Today, too, “many times we hear within ourselves” the same question that Jesus addressed to the Apostles. Jesus “turns to us and asks us: who am I for you? Who is Jesus Christ for each of us, for me? Who is Jesus Christ?”. Surely, Pope Francis said, “we will respond as Peter did, as we learned in the catechism: you are the Son of the living God, you are the Redeemer, you are the Lord!”.

Yet Peter’s reaction was different once “Jesus began to explain all that would happen to him: the Son of man would have to suffer many things, and be rejected by the elders and by the chief priests and the scribes, and be killed, and after three days rise again”. Peter most certainly “did not like this talk”. He thought: “You are the Christ! Conquer and let’s move ahead!”. For Peter “did not understand the path of suffering” that Jesus indicated. So much so, the Gospel tells us, that Peter “took him, and began to rebuke him”. He was “so pleased with having responded, ‘you are the Christ’, that he felt he had the strength to rebuke Jesus”.

Therefore, in order “to respond to that question which we all hear in our hearts — Who is Jesus for us? — what we have learned and studied in the Catechism does not suffice”. Certainly “it is important to study and to know it, but it is not enough”, the Pope insisted. For in order to know him truly, “we need to travel the path that Peter travelled”. Indeed, “after this humiliation, Peter continued on with Jesus, he saw the miracles that Jesus worked, he saw his power. Then he paid the taxes, as Jesus had told him, he caught the fish and took the coin from its mouth: he saw so many miracles of this kind!”.

However, “at a certain point Peter denied Jesus, he betrayed Jesus”. That is when “he learned the difficult science — which is more wisdom than science — of tears, of weeping”. Peter “asked for forgiveness” from the Lord.
And yet, “in the uncertainty of that Easter morning, Peter did not know what to think” about all that the women had told him concerning the empty tomb. And so he “went to the tomb”. The Gospel does not recount “that moment explicitly,” the Pope said, “but it does say that the Lord met Peter” and that Peter “encountered the living Lord, alone, face to face”.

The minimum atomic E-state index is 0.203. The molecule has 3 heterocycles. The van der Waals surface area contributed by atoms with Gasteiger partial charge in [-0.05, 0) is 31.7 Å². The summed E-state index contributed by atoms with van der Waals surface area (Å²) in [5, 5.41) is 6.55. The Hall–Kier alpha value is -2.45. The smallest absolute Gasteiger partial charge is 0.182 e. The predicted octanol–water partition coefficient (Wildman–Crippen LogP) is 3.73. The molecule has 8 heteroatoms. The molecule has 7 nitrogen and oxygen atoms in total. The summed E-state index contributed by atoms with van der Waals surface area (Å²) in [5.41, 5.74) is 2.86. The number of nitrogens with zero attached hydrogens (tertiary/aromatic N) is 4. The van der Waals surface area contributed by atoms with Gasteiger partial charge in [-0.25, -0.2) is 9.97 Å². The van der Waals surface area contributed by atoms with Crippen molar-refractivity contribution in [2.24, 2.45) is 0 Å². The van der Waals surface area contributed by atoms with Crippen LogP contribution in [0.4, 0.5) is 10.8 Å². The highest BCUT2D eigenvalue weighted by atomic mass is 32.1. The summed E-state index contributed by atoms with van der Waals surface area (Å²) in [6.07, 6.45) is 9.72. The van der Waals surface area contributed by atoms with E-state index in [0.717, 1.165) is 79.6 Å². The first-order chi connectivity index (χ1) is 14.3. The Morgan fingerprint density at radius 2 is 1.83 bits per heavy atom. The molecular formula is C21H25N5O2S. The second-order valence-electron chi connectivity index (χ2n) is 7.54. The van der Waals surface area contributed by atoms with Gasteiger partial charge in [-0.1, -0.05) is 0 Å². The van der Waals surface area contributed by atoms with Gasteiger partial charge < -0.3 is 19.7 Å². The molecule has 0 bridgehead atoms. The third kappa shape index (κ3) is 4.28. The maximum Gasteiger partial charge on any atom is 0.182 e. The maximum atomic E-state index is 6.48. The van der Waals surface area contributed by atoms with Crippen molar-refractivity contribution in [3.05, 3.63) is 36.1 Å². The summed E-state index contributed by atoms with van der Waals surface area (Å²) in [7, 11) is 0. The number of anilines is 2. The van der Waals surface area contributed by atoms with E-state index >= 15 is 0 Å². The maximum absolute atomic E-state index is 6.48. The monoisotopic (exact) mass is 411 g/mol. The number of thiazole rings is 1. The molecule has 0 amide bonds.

Thus, “that morning, on the shore of Tiberias, Peter was questioned once again. Three times. And he felt ashamed, as he remembered the evening of Holy Thursday: the three times he had denied Jesus”. He remembered “that weeping”. According to the Pope, “on the shore of Tiberias Peter did not weep bitterly as on Holy Thursday, but he did weep”. And he added that he was “sure” that Peter wept as he spoke those moving words: “You know everything Lord, you know that I love you”.

Yet the Pope explained that “it is a journey that we cannot make alone”. He recalled that in Matthew’s account (16:13-28) “Jesus says to Peter: the confession that I am the Son of God, the Messiah, you have not learned from human knowledge, it has been revealed to you by my Father”. And Jesus will go on to say to his disciples: “The Holy Spirit, whom I shall send to you, will teach you all things and will make you understand all that I have taught you”.
Therefore we come to know Jesus “as disciples on the path of life, following behind him”. But this “is not enough”, the Pope said. In reality, this “is a work of the Holy Spirit, who is a great worker: he is not a union organizer, he is a great worker. And he is always at work in us: and he carries out this great work of explaining the mystery of Jesus, and of giving us the mind of Christ”.